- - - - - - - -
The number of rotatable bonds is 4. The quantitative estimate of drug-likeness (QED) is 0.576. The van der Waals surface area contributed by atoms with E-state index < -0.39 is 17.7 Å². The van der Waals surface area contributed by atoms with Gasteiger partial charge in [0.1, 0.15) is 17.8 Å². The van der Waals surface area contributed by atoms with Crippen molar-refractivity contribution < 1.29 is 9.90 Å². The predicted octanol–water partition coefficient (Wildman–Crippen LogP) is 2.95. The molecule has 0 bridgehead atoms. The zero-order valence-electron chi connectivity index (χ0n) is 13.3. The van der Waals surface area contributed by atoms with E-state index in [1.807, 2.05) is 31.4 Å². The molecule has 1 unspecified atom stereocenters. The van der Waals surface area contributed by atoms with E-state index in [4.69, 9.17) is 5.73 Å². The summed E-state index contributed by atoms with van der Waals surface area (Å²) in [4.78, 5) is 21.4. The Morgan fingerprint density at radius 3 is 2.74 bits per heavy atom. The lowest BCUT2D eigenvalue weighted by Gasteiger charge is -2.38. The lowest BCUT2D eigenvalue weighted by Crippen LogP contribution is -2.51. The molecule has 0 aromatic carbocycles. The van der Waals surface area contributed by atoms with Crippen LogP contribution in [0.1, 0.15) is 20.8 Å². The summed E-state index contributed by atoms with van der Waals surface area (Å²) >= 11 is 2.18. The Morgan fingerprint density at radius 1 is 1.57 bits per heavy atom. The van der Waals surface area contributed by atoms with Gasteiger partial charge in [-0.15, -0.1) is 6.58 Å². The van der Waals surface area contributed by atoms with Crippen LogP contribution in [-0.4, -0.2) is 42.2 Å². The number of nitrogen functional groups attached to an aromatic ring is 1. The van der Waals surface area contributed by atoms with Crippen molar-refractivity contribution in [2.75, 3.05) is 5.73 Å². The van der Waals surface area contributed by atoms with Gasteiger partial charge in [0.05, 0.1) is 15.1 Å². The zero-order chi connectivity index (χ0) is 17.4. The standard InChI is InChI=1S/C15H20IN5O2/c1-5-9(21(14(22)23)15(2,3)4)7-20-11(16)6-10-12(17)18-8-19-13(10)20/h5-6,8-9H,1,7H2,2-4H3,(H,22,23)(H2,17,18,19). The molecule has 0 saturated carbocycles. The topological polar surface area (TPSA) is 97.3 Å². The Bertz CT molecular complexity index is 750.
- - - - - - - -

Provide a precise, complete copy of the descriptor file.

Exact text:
The number of rotatable bonds is 4. The quantitative estimate of drug-likeness (QED) is 0.576. The van der Waals surface area contributed by atoms with E-state index < -0.39 is 17.7 Å². The van der Waals surface area contributed by atoms with Gasteiger partial charge in [0.1, 0.15) is 17.8 Å². The van der Waals surface area contributed by atoms with Crippen molar-refractivity contribution < 1.29 is 9.90 Å². The predicted octanol–water partition coefficient (Wildman–Crippen LogP) is 2.95. The molecule has 0 bridgehead atoms. The zero-order valence-electron chi connectivity index (χ0n) is 13.3. The van der Waals surface area contributed by atoms with E-state index in [1.807, 2.05) is 31.4 Å². The molecule has 1 unspecified atom stereocenters. The van der Waals surface area contributed by atoms with E-state index in [4.69, 9.17) is 5.73 Å². The summed E-state index contributed by atoms with van der Waals surface area (Å²) in [4.78, 5) is 21.4. The Morgan fingerprint density at radius 3 is 2.74 bits per heavy atom. The lowest BCUT2D eigenvalue weighted by Gasteiger charge is -2.38. The lowest BCUT2D eigenvalue weighted by Crippen LogP contribution is -2.51. The molecule has 0 aromatic carbocycles. The van der Waals surface area contributed by atoms with Crippen LogP contribution in [0.1, 0.15) is 20.8 Å². The summed E-state index contributed by atoms with van der Waals surface area (Å²) >= 11 is 2.18. The Morgan fingerprint density at radius 1 is 1.57 bits per heavy atom. The van der Waals surface area contributed by atoms with Gasteiger partial charge in [-0.15, -0.1) is 6.58 Å². The van der Waals surface area contributed by atoms with Crippen LogP contribution in [-0.4, -0.2) is 42.2 Å². The number of nitrogen functional groups attached to an aromatic ring is 1. The van der Waals surface area contributed by atoms with Crippen molar-refractivity contribution in [2.75, 3.05) is 5.73 Å². The van der Waals surface area contributed by atoms with Gasteiger partial charge in [0.05, 0.1) is 15.1 Å². The zero-order chi connectivity index (χ0) is 17.4. The standard InChI is InChI=1S/C15H20IN5O2/c1-5-9(21(14(22)23)15(2,3)4)7-20-11(16)6-10-12(17)18-8-19-13(10)20/h5-6,8-9H,1,7H2,2-4H3,(H,22,23)(H2,17,18,19). The molecule has 0 saturated carbocycles. The topological polar surface area (TPSA) is 97.3 Å². The Bertz CT molecular complexity index is 750.